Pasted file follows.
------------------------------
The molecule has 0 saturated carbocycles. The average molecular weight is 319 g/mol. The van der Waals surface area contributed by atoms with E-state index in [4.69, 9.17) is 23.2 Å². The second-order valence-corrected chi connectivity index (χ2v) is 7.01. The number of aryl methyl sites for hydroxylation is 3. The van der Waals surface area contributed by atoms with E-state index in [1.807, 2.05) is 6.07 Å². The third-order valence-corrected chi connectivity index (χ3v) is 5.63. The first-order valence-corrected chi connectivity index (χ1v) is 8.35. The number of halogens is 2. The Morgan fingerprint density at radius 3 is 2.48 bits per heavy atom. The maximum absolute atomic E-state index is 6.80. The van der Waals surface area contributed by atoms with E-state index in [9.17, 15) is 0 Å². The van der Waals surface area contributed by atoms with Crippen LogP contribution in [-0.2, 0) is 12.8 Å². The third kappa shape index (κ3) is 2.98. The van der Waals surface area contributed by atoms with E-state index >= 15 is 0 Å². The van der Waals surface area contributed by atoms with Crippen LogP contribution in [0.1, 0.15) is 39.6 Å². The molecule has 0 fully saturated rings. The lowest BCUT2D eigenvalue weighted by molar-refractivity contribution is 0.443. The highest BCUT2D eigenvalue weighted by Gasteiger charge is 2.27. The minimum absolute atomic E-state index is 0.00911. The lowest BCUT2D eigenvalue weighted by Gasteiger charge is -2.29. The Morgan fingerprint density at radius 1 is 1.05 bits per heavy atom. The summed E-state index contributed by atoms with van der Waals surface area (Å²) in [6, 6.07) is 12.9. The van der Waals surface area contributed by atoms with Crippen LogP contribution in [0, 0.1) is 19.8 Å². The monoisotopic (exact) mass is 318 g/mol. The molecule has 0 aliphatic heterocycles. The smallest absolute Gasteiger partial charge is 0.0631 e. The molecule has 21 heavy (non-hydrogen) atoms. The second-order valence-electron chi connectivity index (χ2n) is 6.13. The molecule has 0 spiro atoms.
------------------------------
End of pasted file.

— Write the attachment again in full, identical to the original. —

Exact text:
The molecule has 0 saturated carbocycles. The average molecular weight is 319 g/mol. The van der Waals surface area contributed by atoms with E-state index in [4.69, 9.17) is 23.2 Å². The second-order valence-corrected chi connectivity index (χ2v) is 7.01. The number of aryl methyl sites for hydroxylation is 3. The van der Waals surface area contributed by atoms with E-state index in [1.807, 2.05) is 6.07 Å². The third-order valence-corrected chi connectivity index (χ3v) is 5.63. The first-order valence-corrected chi connectivity index (χ1v) is 8.35. The number of halogens is 2. The Morgan fingerprint density at radius 3 is 2.48 bits per heavy atom. The maximum absolute atomic E-state index is 6.80. The van der Waals surface area contributed by atoms with E-state index in [9.17, 15) is 0 Å². The van der Waals surface area contributed by atoms with Crippen LogP contribution in [-0.2, 0) is 12.8 Å². The third kappa shape index (κ3) is 2.98. The van der Waals surface area contributed by atoms with E-state index >= 15 is 0 Å². The van der Waals surface area contributed by atoms with Crippen LogP contribution in [0.1, 0.15) is 39.6 Å². The molecule has 0 fully saturated rings. The lowest BCUT2D eigenvalue weighted by molar-refractivity contribution is 0.443. The highest BCUT2D eigenvalue weighted by Gasteiger charge is 2.27. The minimum absolute atomic E-state index is 0.00911. The lowest BCUT2D eigenvalue weighted by Gasteiger charge is -2.29. The Morgan fingerprint density at radius 1 is 1.05 bits per heavy atom. The summed E-state index contributed by atoms with van der Waals surface area (Å²) in [6, 6.07) is 12.9. The van der Waals surface area contributed by atoms with Crippen LogP contribution in [0, 0.1) is 19.8 Å². The monoisotopic (exact) mass is 318 g/mol. The molecule has 0 aliphatic heterocycles. The smallest absolute Gasteiger partial charge is 0.0631 e. The molecule has 21 heavy (non-hydrogen) atoms. The second-order valence-electron chi connectivity index (χ2n) is 6.13. The molecule has 0 spiro atoms.